Canada, India Sheepishly Resolve Border Dispute

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Vol 39 Issue 37

Double-Entendre Doesn't Stand Up To Scrutiny

BALTIMORE—Though the risqué comment provoked giggles from coworkers, a double-entendre made by Natural Land Foods cashier Don Mallard Monday failed to hold up upon examination, linguistics expert Randolph Cox said. "The group was thoroughly pleased when Don told Gary [Pickard], 'I'll bet you'll water her plants while she's away,'" Cox said. "But let's look at the phrase 'while she's away.' If she's not physically present, how could sexual relations occur between Gary and his attractive young female neighbor?" Cox called Mallard's attempt at wordplay "a good try."

Tenants Forced To Clean Apartment Before Telling Landlord About Mice

BILLINGS, MT—The three roommates residing at 320 Sycamore Ave. #4 were forced to thoroughly clean up their living space before they could inform landlord George Hayton that it was infested with mice, the tenants said Tuesday. "We don't want slumlord George acting like the mice are our fault," said Keith Paucek, 20, as he hauled four garbage bags to the curb. "He's just the kind of guy to make some comment about there being three weeks' worth of dishes in the sink." Paucek last avoided the landlord's criticism by removing the grill and charred couch before asking him to replace the porch.

Area Woman Can't Bring Herself To Pardon Store's Appearance

THOUSAND OAKS, CA—Despite the prominent sign posted outside a Nordstrom department store asking shoppers to "Pardon Our Appearance," Gina Calvert, 56, could not bring herself to do so Monday. "This is inexcusable," Calvert said. "There are exposed beams and hastily built temporary walls everywhere I look. I'm sorry, but this is just too far out of line." Calvert said she will take her business to Macy's until Nordstrom begins to show its customers some respect.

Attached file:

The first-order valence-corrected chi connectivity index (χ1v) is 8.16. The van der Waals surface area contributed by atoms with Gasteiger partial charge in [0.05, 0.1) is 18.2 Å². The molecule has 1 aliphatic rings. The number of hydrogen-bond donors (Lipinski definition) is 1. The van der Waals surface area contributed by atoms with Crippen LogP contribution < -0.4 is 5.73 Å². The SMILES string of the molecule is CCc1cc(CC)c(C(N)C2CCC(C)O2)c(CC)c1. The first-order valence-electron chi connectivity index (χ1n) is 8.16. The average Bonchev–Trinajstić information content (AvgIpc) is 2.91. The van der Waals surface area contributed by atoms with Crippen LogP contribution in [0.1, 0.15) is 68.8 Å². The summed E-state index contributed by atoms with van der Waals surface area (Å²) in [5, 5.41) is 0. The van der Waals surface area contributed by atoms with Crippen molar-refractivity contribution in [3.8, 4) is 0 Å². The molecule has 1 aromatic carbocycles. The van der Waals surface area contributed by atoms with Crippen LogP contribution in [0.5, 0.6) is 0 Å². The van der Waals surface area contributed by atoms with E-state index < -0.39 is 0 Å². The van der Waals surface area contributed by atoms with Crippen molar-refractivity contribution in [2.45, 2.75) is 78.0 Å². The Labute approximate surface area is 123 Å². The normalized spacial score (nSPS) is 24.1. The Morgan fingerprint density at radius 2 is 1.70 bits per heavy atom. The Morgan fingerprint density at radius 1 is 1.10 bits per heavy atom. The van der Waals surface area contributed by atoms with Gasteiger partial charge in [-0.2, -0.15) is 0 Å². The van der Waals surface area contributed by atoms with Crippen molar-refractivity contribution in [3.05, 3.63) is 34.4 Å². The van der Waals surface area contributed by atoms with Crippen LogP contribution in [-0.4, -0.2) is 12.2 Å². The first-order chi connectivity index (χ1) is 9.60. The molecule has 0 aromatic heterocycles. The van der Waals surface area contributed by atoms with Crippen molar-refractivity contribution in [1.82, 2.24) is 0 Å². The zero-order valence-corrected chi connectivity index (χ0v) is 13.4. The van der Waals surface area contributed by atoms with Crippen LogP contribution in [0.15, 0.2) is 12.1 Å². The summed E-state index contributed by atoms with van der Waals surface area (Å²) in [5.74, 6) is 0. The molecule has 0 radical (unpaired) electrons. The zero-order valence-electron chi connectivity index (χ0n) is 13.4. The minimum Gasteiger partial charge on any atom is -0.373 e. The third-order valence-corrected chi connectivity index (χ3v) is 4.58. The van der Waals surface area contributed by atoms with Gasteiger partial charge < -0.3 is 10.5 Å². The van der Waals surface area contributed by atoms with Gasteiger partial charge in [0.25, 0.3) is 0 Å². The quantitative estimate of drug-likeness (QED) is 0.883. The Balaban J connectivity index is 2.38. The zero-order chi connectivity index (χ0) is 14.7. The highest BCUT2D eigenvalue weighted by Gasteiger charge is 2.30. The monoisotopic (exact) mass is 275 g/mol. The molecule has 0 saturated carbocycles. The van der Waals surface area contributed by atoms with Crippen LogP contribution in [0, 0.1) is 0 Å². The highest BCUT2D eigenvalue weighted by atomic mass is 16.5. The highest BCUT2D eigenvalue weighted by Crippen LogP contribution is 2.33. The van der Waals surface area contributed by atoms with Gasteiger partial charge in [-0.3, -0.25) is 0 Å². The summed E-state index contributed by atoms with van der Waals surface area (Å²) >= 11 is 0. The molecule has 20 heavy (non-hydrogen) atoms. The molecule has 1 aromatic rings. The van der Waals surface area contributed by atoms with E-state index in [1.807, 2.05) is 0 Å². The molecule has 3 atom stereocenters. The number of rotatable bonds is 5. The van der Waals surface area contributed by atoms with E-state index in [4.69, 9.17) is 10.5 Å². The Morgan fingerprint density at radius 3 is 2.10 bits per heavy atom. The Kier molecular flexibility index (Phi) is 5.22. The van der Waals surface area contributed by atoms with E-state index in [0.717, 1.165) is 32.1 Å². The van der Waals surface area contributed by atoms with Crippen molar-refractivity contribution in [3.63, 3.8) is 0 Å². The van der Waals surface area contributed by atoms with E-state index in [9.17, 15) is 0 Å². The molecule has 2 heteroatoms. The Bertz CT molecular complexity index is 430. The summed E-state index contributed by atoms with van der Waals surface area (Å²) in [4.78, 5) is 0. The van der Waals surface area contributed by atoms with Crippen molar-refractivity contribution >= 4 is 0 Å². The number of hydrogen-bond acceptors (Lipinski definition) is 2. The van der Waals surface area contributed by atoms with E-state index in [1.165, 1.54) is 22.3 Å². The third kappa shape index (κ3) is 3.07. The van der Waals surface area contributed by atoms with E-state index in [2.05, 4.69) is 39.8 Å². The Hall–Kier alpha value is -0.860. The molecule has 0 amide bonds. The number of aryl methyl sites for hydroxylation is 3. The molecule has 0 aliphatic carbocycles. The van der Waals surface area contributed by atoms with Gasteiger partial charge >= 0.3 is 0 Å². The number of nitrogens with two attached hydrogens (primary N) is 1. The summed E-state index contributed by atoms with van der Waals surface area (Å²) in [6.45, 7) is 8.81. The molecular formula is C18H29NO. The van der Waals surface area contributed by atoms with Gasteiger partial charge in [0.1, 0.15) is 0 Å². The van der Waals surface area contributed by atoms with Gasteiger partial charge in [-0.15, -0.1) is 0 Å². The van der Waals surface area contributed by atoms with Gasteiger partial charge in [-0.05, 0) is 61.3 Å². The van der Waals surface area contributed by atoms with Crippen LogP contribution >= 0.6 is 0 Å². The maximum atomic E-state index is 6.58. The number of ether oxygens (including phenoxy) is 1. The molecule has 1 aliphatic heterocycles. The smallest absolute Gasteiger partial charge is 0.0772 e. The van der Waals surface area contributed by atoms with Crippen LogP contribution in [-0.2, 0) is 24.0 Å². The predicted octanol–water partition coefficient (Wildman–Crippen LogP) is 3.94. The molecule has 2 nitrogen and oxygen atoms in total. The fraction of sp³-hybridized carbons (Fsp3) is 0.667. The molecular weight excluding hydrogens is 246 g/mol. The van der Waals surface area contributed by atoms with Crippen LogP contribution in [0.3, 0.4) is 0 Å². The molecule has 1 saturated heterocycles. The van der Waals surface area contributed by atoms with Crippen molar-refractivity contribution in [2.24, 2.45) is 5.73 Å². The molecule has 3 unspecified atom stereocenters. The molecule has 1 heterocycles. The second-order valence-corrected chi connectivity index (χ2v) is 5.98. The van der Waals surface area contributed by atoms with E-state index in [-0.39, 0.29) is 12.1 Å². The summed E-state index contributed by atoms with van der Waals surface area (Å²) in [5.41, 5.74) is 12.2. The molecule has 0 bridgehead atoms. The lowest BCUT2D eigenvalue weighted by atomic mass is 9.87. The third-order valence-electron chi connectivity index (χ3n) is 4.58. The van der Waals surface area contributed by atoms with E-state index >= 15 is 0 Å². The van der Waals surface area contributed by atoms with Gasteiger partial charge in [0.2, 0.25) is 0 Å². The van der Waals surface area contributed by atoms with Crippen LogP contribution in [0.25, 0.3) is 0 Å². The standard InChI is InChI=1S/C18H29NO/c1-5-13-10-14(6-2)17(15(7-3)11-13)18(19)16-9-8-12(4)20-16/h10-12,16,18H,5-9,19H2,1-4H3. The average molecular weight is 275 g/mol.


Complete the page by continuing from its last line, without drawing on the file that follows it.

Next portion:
Church, State Joyfully Reunite After 230-Year Trial Separation

WASHINGTON, DC—Following a two-and-a-quarter-century-long trial separation, Church and State reunited in the U.S. Department of Justice press room Monday. "Even through all the bad times, I knew there had to be a way to get these two old friends back together," Attorney General John Ashcroft said. "With a little counseling and faith-based intervention, I knew Church and State would work it out. It was meant to be." Effective Oct. 15, prayer will be mandatory in public schools and congressional sessions will open with Holy Communion.

Personal Magnet-ism

What do the following things have in common: a witch on a broomstick, a smiling carrot, a pig wearing a chef's hat, Tweety Bird, a vase of violets, a clam with googly eyes, a genie, Mr. Peanut, and a butterfly with plastic wings? No, they're not the names on the roster of some crazy baseball team. They're all magnets on the trusty Teasdale refrigerator!
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Canada, India Sheepishly Resolve Border Dispute

OTTAWA—Canadian Prime Minister Jean Chrétien and Indian President Abdul Kalam held a subdued press conference in the Canadian Capitol building Monday to announce that the two nations have peacefully and sheepishly resolved a dispute over their common border.